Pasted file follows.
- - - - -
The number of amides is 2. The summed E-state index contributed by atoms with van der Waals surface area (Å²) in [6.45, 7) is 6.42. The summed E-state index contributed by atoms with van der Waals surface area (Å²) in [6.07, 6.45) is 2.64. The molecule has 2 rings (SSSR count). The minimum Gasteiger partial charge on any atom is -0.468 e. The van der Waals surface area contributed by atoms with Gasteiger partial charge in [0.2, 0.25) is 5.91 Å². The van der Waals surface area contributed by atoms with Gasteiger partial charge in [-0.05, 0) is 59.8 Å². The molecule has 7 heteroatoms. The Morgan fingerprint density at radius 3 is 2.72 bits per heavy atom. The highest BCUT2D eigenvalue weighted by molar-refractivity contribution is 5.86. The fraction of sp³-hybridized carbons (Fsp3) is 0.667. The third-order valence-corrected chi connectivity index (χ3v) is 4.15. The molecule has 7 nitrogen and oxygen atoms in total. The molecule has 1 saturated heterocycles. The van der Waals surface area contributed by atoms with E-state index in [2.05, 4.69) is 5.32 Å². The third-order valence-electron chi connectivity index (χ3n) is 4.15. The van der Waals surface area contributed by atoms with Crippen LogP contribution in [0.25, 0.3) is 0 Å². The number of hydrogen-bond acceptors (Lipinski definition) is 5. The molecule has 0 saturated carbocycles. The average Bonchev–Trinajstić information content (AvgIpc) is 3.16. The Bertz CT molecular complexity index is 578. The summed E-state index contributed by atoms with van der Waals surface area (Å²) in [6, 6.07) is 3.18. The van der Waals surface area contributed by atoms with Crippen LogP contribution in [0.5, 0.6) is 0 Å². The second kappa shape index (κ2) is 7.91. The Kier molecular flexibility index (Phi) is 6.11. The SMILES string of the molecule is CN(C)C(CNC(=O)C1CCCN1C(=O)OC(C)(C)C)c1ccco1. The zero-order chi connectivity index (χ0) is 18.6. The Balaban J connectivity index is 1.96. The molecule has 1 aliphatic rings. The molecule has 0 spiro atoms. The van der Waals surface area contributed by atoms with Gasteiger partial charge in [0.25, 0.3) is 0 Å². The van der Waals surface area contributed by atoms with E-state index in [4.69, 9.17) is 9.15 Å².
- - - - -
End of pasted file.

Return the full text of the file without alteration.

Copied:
The number of amides is 2. The summed E-state index contributed by atoms with van der Waals surface area (Å²) in [6.45, 7) is 6.42. The summed E-state index contributed by atoms with van der Waals surface area (Å²) in [6.07, 6.45) is 2.64. The molecule has 2 rings (SSSR count). The minimum Gasteiger partial charge on any atom is -0.468 e. The van der Waals surface area contributed by atoms with Gasteiger partial charge in [0.2, 0.25) is 5.91 Å². The van der Waals surface area contributed by atoms with Gasteiger partial charge in [-0.05, 0) is 59.8 Å². The molecule has 7 heteroatoms. The Morgan fingerprint density at radius 3 is 2.72 bits per heavy atom. The highest BCUT2D eigenvalue weighted by molar-refractivity contribution is 5.86. The fraction of sp³-hybridized carbons (Fsp3) is 0.667. The third-order valence-corrected chi connectivity index (χ3v) is 4.15. The molecule has 7 nitrogen and oxygen atoms in total. The molecule has 1 saturated heterocycles. The van der Waals surface area contributed by atoms with E-state index in [2.05, 4.69) is 5.32 Å². The third-order valence-electron chi connectivity index (χ3n) is 4.15. The van der Waals surface area contributed by atoms with Crippen LogP contribution in [0.25, 0.3) is 0 Å². The number of hydrogen-bond acceptors (Lipinski definition) is 5. The molecule has 0 saturated carbocycles. The average Bonchev–Trinajstić information content (AvgIpc) is 3.16. The Bertz CT molecular complexity index is 578. The summed E-state index contributed by atoms with van der Waals surface area (Å²) in [6, 6.07) is 3.18. The van der Waals surface area contributed by atoms with Crippen LogP contribution in [0.5, 0.6) is 0 Å². The second kappa shape index (κ2) is 7.91. The Kier molecular flexibility index (Phi) is 6.11. The SMILES string of the molecule is CN(C)C(CNC(=O)C1CCCN1C(=O)OC(C)(C)C)c1ccco1. The zero-order chi connectivity index (χ0) is 18.6. The Balaban J connectivity index is 1.96. The molecule has 1 aliphatic rings. The molecule has 0 spiro atoms. The van der Waals surface area contributed by atoms with Gasteiger partial charge in [0.25, 0.3) is 0 Å². The van der Waals surface area contributed by atoms with E-state index in [4.69, 9.17) is 9.15 Å².